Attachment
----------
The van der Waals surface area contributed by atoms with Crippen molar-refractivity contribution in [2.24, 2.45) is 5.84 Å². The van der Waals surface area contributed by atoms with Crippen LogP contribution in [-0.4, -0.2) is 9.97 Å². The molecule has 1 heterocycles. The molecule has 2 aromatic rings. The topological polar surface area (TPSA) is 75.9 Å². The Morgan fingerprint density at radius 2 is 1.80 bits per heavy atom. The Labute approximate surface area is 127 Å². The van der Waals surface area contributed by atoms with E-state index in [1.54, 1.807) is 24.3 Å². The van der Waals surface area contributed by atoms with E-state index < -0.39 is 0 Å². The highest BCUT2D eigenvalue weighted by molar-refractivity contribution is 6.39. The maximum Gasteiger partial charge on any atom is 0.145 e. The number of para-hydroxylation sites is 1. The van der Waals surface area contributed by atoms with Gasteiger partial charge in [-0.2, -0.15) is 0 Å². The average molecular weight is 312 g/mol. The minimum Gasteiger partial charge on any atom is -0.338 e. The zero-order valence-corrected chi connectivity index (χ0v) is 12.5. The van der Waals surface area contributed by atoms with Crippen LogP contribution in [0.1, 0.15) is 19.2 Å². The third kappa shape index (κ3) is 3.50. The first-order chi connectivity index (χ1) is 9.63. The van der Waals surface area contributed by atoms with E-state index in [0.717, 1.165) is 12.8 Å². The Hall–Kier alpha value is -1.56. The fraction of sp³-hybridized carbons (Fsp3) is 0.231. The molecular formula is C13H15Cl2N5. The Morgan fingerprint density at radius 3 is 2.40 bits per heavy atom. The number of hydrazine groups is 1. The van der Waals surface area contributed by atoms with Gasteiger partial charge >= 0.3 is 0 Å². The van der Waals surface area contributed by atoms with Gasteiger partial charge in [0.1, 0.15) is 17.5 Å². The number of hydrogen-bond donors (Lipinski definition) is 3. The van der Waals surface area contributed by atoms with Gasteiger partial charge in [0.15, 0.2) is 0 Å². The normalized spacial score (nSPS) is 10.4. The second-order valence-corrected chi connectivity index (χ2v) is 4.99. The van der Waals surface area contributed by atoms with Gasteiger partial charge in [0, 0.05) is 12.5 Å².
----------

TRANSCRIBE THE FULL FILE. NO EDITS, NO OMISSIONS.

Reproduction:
The van der Waals surface area contributed by atoms with Crippen molar-refractivity contribution in [2.24, 2.45) is 5.84 Å². The van der Waals surface area contributed by atoms with Crippen LogP contribution in [-0.4, -0.2) is 9.97 Å². The molecule has 1 heterocycles. The molecule has 2 aromatic rings. The topological polar surface area (TPSA) is 75.9 Å². The Morgan fingerprint density at radius 2 is 1.80 bits per heavy atom. The Labute approximate surface area is 127 Å². The van der Waals surface area contributed by atoms with E-state index in [1.54, 1.807) is 24.3 Å². The van der Waals surface area contributed by atoms with E-state index < -0.39 is 0 Å². The highest BCUT2D eigenvalue weighted by molar-refractivity contribution is 6.39. The maximum Gasteiger partial charge on any atom is 0.145 e. The number of para-hydroxylation sites is 1. The van der Waals surface area contributed by atoms with Gasteiger partial charge in [-0.2, -0.15) is 0 Å². The average molecular weight is 312 g/mol. The minimum Gasteiger partial charge on any atom is -0.338 e. The zero-order valence-corrected chi connectivity index (χ0v) is 12.5. The van der Waals surface area contributed by atoms with Crippen LogP contribution in [0.1, 0.15) is 19.2 Å². The third kappa shape index (κ3) is 3.50. The first-order chi connectivity index (χ1) is 9.63. The van der Waals surface area contributed by atoms with E-state index in [0.717, 1.165) is 12.8 Å². The Hall–Kier alpha value is -1.56. The fraction of sp³-hybridized carbons (Fsp3) is 0.231. The molecular formula is C13H15Cl2N5. The Morgan fingerprint density at radius 3 is 2.40 bits per heavy atom. The number of hydrazine groups is 1. The van der Waals surface area contributed by atoms with Gasteiger partial charge >= 0.3 is 0 Å². The van der Waals surface area contributed by atoms with Gasteiger partial charge in [0.1, 0.15) is 17.5 Å². The number of hydrogen-bond donors (Lipinski definition) is 3. The van der Waals surface area contributed by atoms with Gasteiger partial charge in [0.15, 0.2) is 0 Å². The normalized spacial score (nSPS) is 10.4. The second-order valence-corrected chi connectivity index (χ2v) is 4.99. The van der Waals surface area contributed by atoms with Gasteiger partial charge in [0, 0.05) is 12.5 Å².